On April 5, the Rashtriya Swayamsevak Sangh affiliated farmers’ union Bhartiya Kisan Sangh (BKS) filed a Public Interest Litigation (PIL) with the Gujarat high court demanding the removal of clause 2 of the scheme which makes it compulsory for a farmer to get crop insurance under the scheme when a farmer seeks any crop loan. Vitthal Dudhatara, the president of the Gujarat branch of BKS, told Hindu Business line, “Due to this Clause (2), the insurance premium amount will be straight away deducted from the loan amount, without the knowledge of the farmers. They have no access to representatives of insurance companies either. The provisions in the scheme are against the farmers. Insurance can’t be compulsory.”

BKS has sought improved transparency in the scheme and has stated that in its current state, the PMFSBY works against farmer welfare. It took exception to many operational sides of the scheme, like the concepts of “notified crop” and “notified area”. The crops which are not notified are not covered by insurance. Additionally, BKS mentioned in their PIL that the insurance companies are not required to provide any document or form of acknowledgement. They put forth that these should fall under the audit of the CAG.

The BKS objected to what it called ‘arbitrary’ deduction of premiums from farmers’ bank accounts. It expressed uncertainty about the role of private players who are involved in the scheme, who may not be trustworthy.

The PIL filed by the BKS termed the mandatory payment of an insurance premium for the scheme “financial exploitation”. It stated that since farmers already mortgage their land against crop loans, they don’t require mandatory crop insurance, and attacked the lack of clarity in the scheme in terms of undecided premium amounts by the state and central governments, the lack of specifications on crops and coverage. The PIL also questioned the absence of field surveys that should be rightfully conducted while issuing insurance policies.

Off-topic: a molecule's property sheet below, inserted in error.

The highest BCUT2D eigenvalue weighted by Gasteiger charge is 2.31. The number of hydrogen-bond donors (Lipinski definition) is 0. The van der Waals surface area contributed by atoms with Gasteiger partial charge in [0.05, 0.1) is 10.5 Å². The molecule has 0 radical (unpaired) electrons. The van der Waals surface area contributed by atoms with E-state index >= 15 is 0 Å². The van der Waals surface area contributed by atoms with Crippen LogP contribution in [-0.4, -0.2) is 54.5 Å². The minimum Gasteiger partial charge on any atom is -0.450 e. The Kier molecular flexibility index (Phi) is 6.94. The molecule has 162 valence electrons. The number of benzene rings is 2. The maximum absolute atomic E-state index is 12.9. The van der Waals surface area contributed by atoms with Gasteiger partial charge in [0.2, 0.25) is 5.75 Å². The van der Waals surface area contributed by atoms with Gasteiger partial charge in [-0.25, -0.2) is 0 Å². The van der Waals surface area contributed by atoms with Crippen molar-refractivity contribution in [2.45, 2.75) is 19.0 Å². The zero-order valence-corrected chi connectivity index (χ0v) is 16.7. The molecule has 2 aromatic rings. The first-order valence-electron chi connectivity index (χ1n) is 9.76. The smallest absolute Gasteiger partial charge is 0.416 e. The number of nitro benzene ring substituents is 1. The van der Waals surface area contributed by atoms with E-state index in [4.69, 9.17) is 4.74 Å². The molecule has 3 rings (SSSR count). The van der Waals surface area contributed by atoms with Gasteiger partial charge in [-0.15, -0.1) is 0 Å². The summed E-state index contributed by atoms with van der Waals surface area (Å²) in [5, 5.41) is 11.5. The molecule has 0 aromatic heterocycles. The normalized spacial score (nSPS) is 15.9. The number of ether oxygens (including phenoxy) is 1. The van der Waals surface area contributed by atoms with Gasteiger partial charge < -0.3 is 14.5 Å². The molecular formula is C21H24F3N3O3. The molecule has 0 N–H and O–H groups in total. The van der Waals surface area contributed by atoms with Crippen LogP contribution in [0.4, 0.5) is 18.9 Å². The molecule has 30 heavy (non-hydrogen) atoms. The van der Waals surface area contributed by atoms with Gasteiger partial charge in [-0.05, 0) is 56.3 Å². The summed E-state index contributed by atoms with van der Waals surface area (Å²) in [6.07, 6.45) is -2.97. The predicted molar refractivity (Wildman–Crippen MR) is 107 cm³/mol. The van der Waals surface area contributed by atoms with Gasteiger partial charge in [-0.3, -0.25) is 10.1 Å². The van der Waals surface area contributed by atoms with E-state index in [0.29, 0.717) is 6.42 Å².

It also mentioned some instances where after flood damage, surveyors did not even reach the affected areas when farmers claimed insurance pay-outs.   

What is PMFSBY

PMFSBY was introduced in April 2016 with the intention of insuring farmers against crop failure. In case of crop damage, the farmer is to be paid the difference between the crop’s threshold (the average yield of that crop for the last seven years) and actual yield. The scheme is mandatory for all farmers who take loans from any financial institution. The degree of risk of damage for the notified crop determines the rate of compensation. It covers post-harvest losses up to two weeks, and risks such as droughts, floods and hailstorms.

The scheme aims to rectify the shortcomings of the previous National Agriculture Insurance Scheme of 1999 and the Modified NAIS (mNAIS) of 2011, which covered only limited risks. There is no cap on the premium the farmer pays, and a share of the premium is paid by the government. The sum insured per hectare of the crop is determined by district and state-level committees on crop insurance.